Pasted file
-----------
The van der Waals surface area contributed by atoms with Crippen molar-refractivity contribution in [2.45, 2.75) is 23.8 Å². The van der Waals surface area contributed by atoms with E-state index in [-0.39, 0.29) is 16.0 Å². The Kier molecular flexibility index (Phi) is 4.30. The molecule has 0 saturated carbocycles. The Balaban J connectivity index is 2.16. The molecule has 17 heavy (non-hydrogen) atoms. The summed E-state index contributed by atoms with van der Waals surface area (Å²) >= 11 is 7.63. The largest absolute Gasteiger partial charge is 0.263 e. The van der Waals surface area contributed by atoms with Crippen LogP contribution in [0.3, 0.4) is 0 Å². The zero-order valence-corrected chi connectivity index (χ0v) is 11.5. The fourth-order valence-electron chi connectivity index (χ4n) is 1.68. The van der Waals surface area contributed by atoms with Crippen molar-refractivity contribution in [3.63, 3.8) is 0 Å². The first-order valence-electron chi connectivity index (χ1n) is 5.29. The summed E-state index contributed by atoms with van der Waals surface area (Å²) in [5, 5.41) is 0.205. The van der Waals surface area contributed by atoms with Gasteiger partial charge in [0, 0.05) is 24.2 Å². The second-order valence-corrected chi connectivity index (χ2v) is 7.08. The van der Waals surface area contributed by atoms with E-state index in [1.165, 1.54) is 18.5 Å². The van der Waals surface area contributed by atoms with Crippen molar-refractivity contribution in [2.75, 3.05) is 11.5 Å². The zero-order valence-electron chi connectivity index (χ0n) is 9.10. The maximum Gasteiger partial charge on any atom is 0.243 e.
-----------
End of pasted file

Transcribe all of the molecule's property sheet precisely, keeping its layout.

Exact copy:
The van der Waals surface area contributed by atoms with Crippen molar-refractivity contribution in [2.45, 2.75) is 23.8 Å². The van der Waals surface area contributed by atoms with E-state index in [-0.39, 0.29) is 16.0 Å². The Kier molecular flexibility index (Phi) is 4.30. The molecule has 0 saturated carbocycles. The Balaban J connectivity index is 2.16. The molecule has 17 heavy (non-hydrogen) atoms. The summed E-state index contributed by atoms with van der Waals surface area (Å²) >= 11 is 7.63. The largest absolute Gasteiger partial charge is 0.263 e. The van der Waals surface area contributed by atoms with Crippen LogP contribution in [0.3, 0.4) is 0 Å². The zero-order valence-corrected chi connectivity index (χ0v) is 11.5. The fourth-order valence-electron chi connectivity index (χ4n) is 1.68. The van der Waals surface area contributed by atoms with Crippen molar-refractivity contribution in [3.63, 3.8) is 0 Å². The first-order valence-electron chi connectivity index (χ1n) is 5.29. The summed E-state index contributed by atoms with van der Waals surface area (Å²) in [5, 5.41) is 0.205. The van der Waals surface area contributed by atoms with Gasteiger partial charge in [0, 0.05) is 24.2 Å². The second-order valence-corrected chi connectivity index (χ2v) is 7.08. The van der Waals surface area contributed by atoms with E-state index in [1.165, 1.54) is 18.5 Å². The van der Waals surface area contributed by atoms with Crippen molar-refractivity contribution in [2.75, 3.05) is 11.5 Å². The zero-order valence-electron chi connectivity index (χ0n) is 9.10. The maximum Gasteiger partial charge on any atom is 0.243 e.